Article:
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NCLAT Dismisses the Application Filed Under S. 9 of the IBC: Pre-Existing Dispute at the Forefront


In the recent case of Khimji Poonja Freight Forwarders Pvt. Ltd. v. M/s Ingram Micro India Pvt. Ltd.[i] the National Company Law Appellate Tribunal, New Delhi (‘NCLAT’) dismissed the appeal of Khimji Poonja Freight Forwarders (‘Appellant’) and upheld the National Company Law Tribunal’s (‘NCLT’) decision. The NCLT had rejected the application under s. 9 of the Insolvency and Bankruptcy Code, 2016 (‘IBC’). The dismissal was predicated on the finding that the dispute between parties pre-existed the issuance of a demand notice. M/s Ingram Micro India Pvt. Ltd (‘Respondent’) being the corporate debtor (‘CD’) consistently denied their obligation to pay.

Brief Facts

  • The Appellant had entered into two agreements with the Respondent for rendering certain services. The first was a customs clearance agreement for clearing and forwarding goods of the Respondent. The second was an agency agreement for claiming and obtaining a refund of special additional duty on behalf of the Respondent. As the operational creditor (‘OC’), the Appellant raised invoices for these services.

  • Despite several email reminders the Respondent failed to settle the outstanding dues. Hence, the Appellant issued a demand notice under s. 8 of the IBC seeking repayment of the outstanding principal amount along with compound interest at the rate of 21%. However, the Respondent disputed the claim, arguing a breach of the agency agreement which was terminated and thus denied the payment of outstanding operational debt. Consequently, the Appellant filed an application under s. 9 of the IBC before the NCLT.

  • The Appellant contended that even after the termination of the agency agreement, it continued to provide services and the Respondent continued to avail them without any objections. It was also argued that there was a mutual agreement in which the Respondent acknowledged the debt and agreed to settle the outstanding dues, validating the claim under s. 9 of the IBC.

  • The NCLT dismissed the application, citing the existence of a pre-existing dispute due to the termination of the agency agreement between the parties.

  • Aggrieved by the order, the Appellant filed an application before the NCLAT contending that the NCLT erred in finding a breach in the agency agreement.


The NCLAT dismissed the appeal filed by the Appellant and upheld the NCLT’s order and observed as under:

  • An application under s. 9 of the IBC is not maintainable if there is a pre-existing dispute. In the present case, since the dispute over the payment of operational debt claimed by the Appellant predated the issuance of the demand notice, the NCLT was not required to conduct further investigation.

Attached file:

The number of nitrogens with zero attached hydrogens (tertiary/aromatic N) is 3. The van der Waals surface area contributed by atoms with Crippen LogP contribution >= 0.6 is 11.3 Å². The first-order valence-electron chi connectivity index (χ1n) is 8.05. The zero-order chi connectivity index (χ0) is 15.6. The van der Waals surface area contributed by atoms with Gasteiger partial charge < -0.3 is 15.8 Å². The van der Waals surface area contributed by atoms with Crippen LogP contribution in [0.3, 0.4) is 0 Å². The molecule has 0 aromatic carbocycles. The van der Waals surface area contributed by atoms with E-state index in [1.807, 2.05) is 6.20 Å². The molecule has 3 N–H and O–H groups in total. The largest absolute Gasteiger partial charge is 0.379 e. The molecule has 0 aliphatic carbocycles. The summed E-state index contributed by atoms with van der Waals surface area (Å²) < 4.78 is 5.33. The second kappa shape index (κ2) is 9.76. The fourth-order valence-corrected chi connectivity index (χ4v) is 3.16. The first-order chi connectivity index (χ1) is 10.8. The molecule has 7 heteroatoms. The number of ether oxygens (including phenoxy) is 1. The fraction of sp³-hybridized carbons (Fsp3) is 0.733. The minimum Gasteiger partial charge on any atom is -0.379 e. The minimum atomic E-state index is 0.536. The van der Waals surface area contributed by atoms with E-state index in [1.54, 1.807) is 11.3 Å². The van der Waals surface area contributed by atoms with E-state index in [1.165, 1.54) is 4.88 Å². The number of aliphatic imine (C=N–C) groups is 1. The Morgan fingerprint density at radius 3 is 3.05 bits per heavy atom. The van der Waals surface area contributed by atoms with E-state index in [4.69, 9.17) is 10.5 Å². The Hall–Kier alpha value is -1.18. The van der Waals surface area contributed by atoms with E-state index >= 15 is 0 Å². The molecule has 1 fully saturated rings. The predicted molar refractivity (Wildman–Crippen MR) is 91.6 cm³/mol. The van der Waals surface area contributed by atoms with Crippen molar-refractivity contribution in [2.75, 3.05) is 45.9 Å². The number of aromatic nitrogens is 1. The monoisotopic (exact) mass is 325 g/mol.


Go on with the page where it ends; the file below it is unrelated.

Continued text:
• Further, the NCLAT referred to the decision of the Hon’ble Supreme Court in Mobilox Innovations Private Limited v. Kirusa Software Private Limited[ii] which was also relied upon by the NCLT, wherein it was observed that an application under s. 9 of the IBC is not maintainable as per s. 9(5)(2)(d) of the IBC if the OC has received a notice of dispute or if there is a record of such dispute. Thus, no further investigation is necessary when the plausibility of a pre-existing dispute is established.

  • Therefore, the application under s. 9 of the IBC was correctly rejected due to the presence of a pre-existing dispute, affirming the NCLT’s findings.

Our Analysis

This judgment establishes a clear precedent for handling frivolous applications under s. 9 of the IBC, emphasizing that such claims should be dismissed when a pre-existing dispute is plausible. It reaffirms the principle that the insolvency process is not a mere tool for debt recovery and should not be misused where disputes are evident. This decision clarifies that applications under Section 9 are contestable and not maintainable if there is a presence of a pre-existing dispute, thereby guiding operational creditors on the proper use of insolvency proceedings. This contributes significantly to maintaining the sanctity and intended purpose of the IBC.

End Notes

[i] [2024] 160 505 (NCLAT- New Delhi) [12-03-2024].

[ii] (2018) 1 SCC 353.

Authored by Purvi Garg, Advocate at Metalegal Advocates. The views expressed are personal and do not constitute legal opinion.


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